A serious disease of the human nervous system, which is expressed in the fact that the patient has sudden seizures from time to time, is epilepsy.In past centuries, patients suffering from this disease were often mistaken for crazy or possessed by the devil. Indeed, for an outside observer, the sight of an epileptic seizure can be very intimidating. Convulsions, foam at the mouth and subsequent unconsciousness or coma of the patient are not a sight for the faint of heart. Fortunately, the achievements of modern medicine are able to keep the patient’s condition under control and prevent the onset of epileptic seizures.

Causes of epilepsy

To this day, many researchers on this issue cannot agree on whether epilepsy is an inherited disease.Nevertheless, the fact remains – 4 out of 10 people suffering from this disease in the family had or have epileptics.

In addition, the following factors can be attributed to the causes of epilepsy:

  • serious head injuries;
  • Certain parasitoses and viral diseases – for example, meningitis;
  • insufficient supply of oxygen to the brain, developed for various reasons;
  • all kinds of neoplasms in the brain.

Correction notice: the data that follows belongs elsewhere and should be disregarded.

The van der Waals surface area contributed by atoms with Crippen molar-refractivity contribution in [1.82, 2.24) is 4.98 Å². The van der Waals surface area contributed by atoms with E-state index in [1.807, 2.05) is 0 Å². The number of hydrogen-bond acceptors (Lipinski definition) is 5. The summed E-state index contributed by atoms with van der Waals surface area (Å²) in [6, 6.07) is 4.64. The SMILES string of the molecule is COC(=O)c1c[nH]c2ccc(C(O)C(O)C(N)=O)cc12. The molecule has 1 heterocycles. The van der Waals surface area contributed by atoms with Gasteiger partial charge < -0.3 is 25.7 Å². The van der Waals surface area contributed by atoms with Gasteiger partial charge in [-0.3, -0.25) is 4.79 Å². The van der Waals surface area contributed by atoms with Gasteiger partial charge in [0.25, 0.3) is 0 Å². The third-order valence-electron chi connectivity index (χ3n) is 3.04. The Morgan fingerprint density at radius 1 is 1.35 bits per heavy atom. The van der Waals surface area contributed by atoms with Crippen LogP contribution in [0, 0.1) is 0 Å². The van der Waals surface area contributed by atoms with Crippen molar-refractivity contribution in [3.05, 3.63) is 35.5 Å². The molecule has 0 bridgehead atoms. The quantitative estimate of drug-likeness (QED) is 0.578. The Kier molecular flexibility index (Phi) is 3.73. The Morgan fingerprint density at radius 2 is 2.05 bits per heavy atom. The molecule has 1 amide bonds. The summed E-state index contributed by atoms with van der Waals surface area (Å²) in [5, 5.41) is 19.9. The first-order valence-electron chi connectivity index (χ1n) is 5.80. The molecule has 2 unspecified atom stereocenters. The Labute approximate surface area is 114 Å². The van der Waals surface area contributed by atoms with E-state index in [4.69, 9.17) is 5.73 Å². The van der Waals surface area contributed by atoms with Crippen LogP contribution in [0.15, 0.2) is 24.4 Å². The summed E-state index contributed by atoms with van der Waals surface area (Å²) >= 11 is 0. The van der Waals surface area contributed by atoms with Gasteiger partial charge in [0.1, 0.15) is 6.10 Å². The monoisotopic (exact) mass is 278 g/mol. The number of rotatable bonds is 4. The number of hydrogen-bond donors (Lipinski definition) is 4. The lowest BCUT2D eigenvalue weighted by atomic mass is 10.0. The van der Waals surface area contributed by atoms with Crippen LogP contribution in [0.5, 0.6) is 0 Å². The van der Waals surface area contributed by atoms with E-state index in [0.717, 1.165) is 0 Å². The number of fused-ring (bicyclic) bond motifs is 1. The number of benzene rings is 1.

In addition, in more than half of the cases, the circumstances that led to the onset of epileptic seizures remain unclear to the end.

Symptoms of epilepsy in children and adults

The most striking sign of this disease is the presence of seizures in the patient that are not associated with any external factors. For those around them, these attacks can be sudden, but many patients feel them approaching a day or two before the onset of the attack.Headache and insomnia, impaired appetite, irascibility, depression, etc. may indicate his approach.

After a seizure, the patient may not remember what happened to him as recently as a couple of minutes ago. Immediately after an epileptic seizure in children and adults, the victim may feel sleepy and fatigued. In addition to pronounced seizures, in which the patient falls to the floor, he may have small ones from time to time: at the same time, loss of consciousness is not accompanied by a fall.